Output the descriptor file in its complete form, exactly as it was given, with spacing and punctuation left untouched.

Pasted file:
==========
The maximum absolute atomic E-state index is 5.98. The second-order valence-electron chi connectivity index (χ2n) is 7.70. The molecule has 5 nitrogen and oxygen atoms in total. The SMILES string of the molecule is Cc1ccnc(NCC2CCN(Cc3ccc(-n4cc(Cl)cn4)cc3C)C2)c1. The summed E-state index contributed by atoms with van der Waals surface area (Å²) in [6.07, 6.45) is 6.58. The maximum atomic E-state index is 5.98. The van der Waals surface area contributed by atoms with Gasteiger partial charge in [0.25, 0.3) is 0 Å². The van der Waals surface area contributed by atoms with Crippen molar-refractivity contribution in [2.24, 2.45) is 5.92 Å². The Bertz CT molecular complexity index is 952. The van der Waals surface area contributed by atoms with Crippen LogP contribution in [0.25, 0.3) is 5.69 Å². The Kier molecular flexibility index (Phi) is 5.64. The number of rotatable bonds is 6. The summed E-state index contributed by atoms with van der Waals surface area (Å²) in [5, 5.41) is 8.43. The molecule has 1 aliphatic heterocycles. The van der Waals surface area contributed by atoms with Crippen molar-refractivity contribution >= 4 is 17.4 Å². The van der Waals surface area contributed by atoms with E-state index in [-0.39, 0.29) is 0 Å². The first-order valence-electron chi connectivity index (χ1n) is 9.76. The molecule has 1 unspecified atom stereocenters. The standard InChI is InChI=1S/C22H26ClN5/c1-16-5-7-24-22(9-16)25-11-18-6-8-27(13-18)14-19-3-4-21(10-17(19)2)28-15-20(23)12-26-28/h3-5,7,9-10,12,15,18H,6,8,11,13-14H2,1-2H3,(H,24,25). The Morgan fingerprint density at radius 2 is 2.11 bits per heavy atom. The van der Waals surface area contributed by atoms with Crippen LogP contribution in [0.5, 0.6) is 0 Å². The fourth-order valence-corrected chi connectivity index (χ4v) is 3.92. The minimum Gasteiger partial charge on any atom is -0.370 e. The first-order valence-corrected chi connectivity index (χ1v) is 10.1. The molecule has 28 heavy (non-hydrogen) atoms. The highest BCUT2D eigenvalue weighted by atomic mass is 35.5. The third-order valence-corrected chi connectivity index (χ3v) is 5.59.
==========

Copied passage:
The maximum absolute atomic E-state index is 5.98. The second-order valence-electron chi connectivity index (χ2n) is 7.70. The molecule has 5 nitrogen and oxygen atoms in total. The SMILES string of the molecule is Cc1ccnc(NCC2CCN(Cc3ccc(-n4cc(Cl)cn4)cc3C)C2)c1. The summed E-state index contributed by atoms with van der Waals surface area (Å²) in [6.07, 6.45) is 6.58. The maximum atomic E-state index is 5.98. The van der Waals surface area contributed by atoms with Gasteiger partial charge in [0.25, 0.3) is 0 Å². The van der Waals surface area contributed by atoms with Crippen molar-refractivity contribution in [2.24, 2.45) is 5.92 Å². The Bertz CT molecular complexity index is 952. The van der Waals surface area contributed by atoms with Crippen LogP contribution in [0.25, 0.3) is 5.69 Å². The Kier molecular flexibility index (Phi) is 5.64. The number of rotatable bonds is 6. The summed E-state index contributed by atoms with van der Waals surface area (Å²) in [5, 5.41) is 8.43. The molecule has 1 aliphatic heterocycles. The van der Waals surface area contributed by atoms with Crippen molar-refractivity contribution >= 4 is 17.4 Å². The van der Waals surface area contributed by atoms with E-state index in [-0.39, 0.29) is 0 Å². The first-order valence-electron chi connectivity index (χ1n) is 9.76. The molecule has 1 unspecified atom stereocenters. The standard InChI is InChI=1S/C22H26ClN5/c1-16-5-7-24-22(9-16)25-11-18-6-8-27(13-18)14-19-3-4-21(10-17(19)2)28-15-20(23)12-26-28/h3-5,7,9-10,12,15,18H,6,8,11,13-14H2,1-2H3,(H,24,25). The Morgan fingerprint density at radius 2 is 2.11 bits per heavy atom. The van der Waals surface area contributed by atoms with Crippen LogP contribution in [0.5, 0.6) is 0 Å². The fourth-order valence-corrected chi connectivity index (χ4v) is 3.92. The minimum Gasteiger partial charge on any atom is -0.370 e. The first-order valence-corrected chi connectivity index (χ1v) is 10.1. The molecule has 28 heavy (non-hydrogen) atoms. The highest BCUT2D eigenvalue weighted by atomic mass is 35.5. The third-order valence-corrected chi connectivity index (χ3v) is 5.59.